“A court must make this determination from the perspective of a reasonable officer on the scene, including what the officer knew at the time, not with the 20/20 vision of hindsight.” Id. “A court must also account for the legitimate interests that stem from the government's need to manage the facility in which the individual is detained, appropriately deferring to policies and practices that in the judgment of jail officials are needed to preserve internal order and discipline and to maintain institutional security.” Id. “Considerations such as the following may bear on the reasonableness or unreasonableness of the force used: the relationship between the need for the use of force and the amount of force used; the extent of the plaintiff's injury; any effort made by the officer to temper or to limit the amount of force; the severity of the security problem at issue; the threat reasonably perceived by the officer; and whether the plaintiff was actively resisting.” Id.

         Huff argues that he was entitled to disobey the order to return to his cell because it was an unlawful order. He states that he was constitutionally entitled to an hour out of his cell. He further argues that the defendants' use of force from the time they approached him in the dayroom was excessive because he made no attempt to fight them and did not pose a threat. Based on these arguments, it appears that Huff misunderstands the balance between his rights as a detainee and the governmental interest in maintaining order, discipline, and safety in a detention facility.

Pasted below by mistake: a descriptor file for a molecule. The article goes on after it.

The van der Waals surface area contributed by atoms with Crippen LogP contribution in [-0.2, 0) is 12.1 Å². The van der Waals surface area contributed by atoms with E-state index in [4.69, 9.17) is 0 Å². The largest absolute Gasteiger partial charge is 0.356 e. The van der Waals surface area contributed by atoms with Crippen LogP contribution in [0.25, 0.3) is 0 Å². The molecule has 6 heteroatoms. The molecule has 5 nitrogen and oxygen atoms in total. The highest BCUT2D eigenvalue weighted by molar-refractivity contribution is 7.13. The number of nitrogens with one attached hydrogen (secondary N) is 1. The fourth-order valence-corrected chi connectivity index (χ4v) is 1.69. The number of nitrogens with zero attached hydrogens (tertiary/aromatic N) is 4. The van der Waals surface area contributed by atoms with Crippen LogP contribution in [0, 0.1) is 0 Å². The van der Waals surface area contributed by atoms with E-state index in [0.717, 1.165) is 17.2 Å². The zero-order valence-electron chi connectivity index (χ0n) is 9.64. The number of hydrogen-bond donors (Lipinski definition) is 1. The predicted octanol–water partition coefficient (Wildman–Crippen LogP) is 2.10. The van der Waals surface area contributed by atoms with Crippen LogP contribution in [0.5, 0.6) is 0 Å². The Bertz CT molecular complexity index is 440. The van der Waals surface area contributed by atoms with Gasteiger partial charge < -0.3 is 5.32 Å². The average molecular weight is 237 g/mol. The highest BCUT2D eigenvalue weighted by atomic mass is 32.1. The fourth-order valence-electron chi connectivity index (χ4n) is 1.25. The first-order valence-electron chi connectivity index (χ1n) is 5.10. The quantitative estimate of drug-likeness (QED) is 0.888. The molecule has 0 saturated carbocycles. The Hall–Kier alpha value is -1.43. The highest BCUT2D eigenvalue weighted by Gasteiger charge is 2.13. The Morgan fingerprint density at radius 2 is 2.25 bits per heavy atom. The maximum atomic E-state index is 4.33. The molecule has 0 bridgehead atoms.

When an order is given to an inmate there are only so many choices available to the correctional officer. If it is an order that requires action by the institution, and the inmate cannot be persuaded to obey the order, some means must be used to compel compliance, such as a chemical agent or physical force. While experts who testified on behalf of the plaintiffs, suggested that rather than seek to enforce orders, it was possible to leave the inmate alone if he chooses not to obey a ...